Ludwigshafen blast: Did a cigarette do this?

Police are investigating reports that workers were smoking at a building site where a gas pipe exploded in Ludwigshafen on Thursday, killing one person and destroying part of the town.

Ludwigshafen blast: Did a cigarette do this?
The explosion in Ludwigshafen left a huge crater at the building site. Photo: DPA

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“Our colleagues are following up this lead,” a police spokeswoman said on Monday, confirming a report in the Rheinpfalz newspaper.

The newspaper quoted an eyewitness from a residents' meeting on Saturday who said that he saw workers smoking cigarettes before the blast at the town in Rhineland-Palatinate. 

Gas company Gascade said that they couldn't comment on the rumours, but asked people to report anything that they might have seen to investigators.

GALLERY: Explosion rocks Ludwigshafen

On Friday, Gascade director Christoph von dem Bussche said that a “qualified construction company” had been hired to uncover the pipeline before it exploded.

Responding to criticism that gas was still flowing during the building work, he said it was only normal to shut it off “when the pipeline is being worked on directly.”

There had been no sign of a leak in the pipe before the start of the digging, von dem Bussche said.

The explosion on Thursday killed one worker and injured 23 people.

Sixty homes were damaged, 38 so seriously that they are no longer habitable. Eighty vehicles were also damaged.

SEE ALSO: Ludwigshafen explosion kills one

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Germany set to finish controversial Russian pipeline despite US protest

Work looks set to resume on the controversial NordStream 2 pipeline that will bring Russian gas to Germany despite a fresh protest from the United States on Saturday.

Germany set to finish controversial Russian pipeline despite US protest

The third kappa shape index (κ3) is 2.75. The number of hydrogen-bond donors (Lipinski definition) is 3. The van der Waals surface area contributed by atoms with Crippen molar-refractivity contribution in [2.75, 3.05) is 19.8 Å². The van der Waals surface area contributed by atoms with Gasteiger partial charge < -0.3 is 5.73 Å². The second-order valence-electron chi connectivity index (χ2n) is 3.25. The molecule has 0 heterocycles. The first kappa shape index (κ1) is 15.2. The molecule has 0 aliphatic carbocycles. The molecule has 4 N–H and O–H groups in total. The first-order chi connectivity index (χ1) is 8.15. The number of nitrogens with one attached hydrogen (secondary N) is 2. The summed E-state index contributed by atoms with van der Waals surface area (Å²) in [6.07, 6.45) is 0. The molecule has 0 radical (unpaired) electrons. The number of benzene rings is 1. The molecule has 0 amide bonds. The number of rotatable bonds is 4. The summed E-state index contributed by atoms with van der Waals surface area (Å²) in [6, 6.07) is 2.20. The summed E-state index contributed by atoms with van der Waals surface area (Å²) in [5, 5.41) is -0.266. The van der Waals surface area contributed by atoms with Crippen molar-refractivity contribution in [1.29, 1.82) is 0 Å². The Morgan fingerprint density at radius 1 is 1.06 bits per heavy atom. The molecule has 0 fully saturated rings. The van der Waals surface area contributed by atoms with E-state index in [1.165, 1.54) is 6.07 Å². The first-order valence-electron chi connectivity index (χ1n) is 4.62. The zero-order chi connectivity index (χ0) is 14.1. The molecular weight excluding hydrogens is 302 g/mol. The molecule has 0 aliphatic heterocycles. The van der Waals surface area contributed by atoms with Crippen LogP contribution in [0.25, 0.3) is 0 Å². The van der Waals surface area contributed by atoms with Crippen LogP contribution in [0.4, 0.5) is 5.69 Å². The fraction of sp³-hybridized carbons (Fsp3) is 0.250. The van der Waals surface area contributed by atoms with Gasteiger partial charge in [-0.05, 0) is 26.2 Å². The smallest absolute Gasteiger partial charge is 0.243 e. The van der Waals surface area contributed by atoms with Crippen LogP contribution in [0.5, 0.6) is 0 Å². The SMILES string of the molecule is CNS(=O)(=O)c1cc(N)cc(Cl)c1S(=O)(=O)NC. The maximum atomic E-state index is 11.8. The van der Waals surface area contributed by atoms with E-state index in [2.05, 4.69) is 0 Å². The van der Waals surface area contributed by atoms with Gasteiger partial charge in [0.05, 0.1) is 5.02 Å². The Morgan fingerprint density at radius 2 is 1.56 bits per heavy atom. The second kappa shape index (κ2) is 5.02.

Unused pipeline at Mukran Port in north Germany. Photo: AFP

German shipping authorities have issued an advisory for the Baltic Sea area where the final few kilometres of the pipeline are set to be laid, warning vessels to avoid the zone from December 5-31.

Ship-tracking website also shows Russian pipe-laying ships Fortuna and Akademik Cherskiy moving towards the area.

These indications coincided with a statement from the acting US ambassador to Germany calling on Berlin and the EU to halt construction of the 1,200-kilometre (750-mile) pipeline, which is also opposed by many eastern European states.

“Now is the time for Germany and the EU to impose a moratorium on the construction of the pipeline,” acting ambassador Robin Quinville told business daily Handelsblatt.

This would send a signal to Russia that Europe was not willing to accept “its ongoing malicious behaviour”, the diplomat said.

“The pipeline is not only an economic project, but also a political tool that the Kremlin is using to bypass Ukraine and divide Europe.”

Many critics

Nord Stream 2 is a 10-billion-euro ($11-billion) pipeline that will run beneath the Baltic Sea and is set to double Russian natural-gas shipments to Germany, Europe's largest economy.

It has long been in the crosshairs of the United States, particularly by the Trump administration which has openly criticised European countries for their reliance on energy from Russia.

Work has been suspended for nearly a year because of US sanctions signed off by Trump in late 2019 that threaten asset freezes and visa restrictions for companies involved in the construction work.

As well as Russian giant Gazprom, which has a majority stake, the international consortium involved in the project includes European players such as Germany's Wintershall and Uniper groups, the Dutch-British giant Shell, France's Engie and Austria's OMV.

Trump has said Germany is “a captive to Russia” because of its energy policy.

Poland, Ukraine and the Baltic states are also fiercely opposed to the pipeline, fearing it will increase Europe's reliance on Russian energy supplies, which Moscow could then use to exert political pressure.

German Chancellor Angela Merkel has face criticism in Germany for backing the project and there was speculation that she might withdraw support following the poisoning of Russian opposition figure Alexei Navalny earlier this year.

Navalny was treated in a Berlin hospital and German authorities concluded that he had been poisoned with a rare Novichok nerve agent developed by Russian authorities, plunging relations with the Kremlin to a new low.

In September when asked if the poisoning could affect Nordstream 2, Merkel's spokesman replied: “The chancellor believes it would be wrong to rule anything out from the start.”

A Nordtream 1 pipeline, which runs along a similar route to Nordstream 2, was inaugurated in 2011.

SEE ALSO: Denmark hails new German doubts on Russian gas pipeline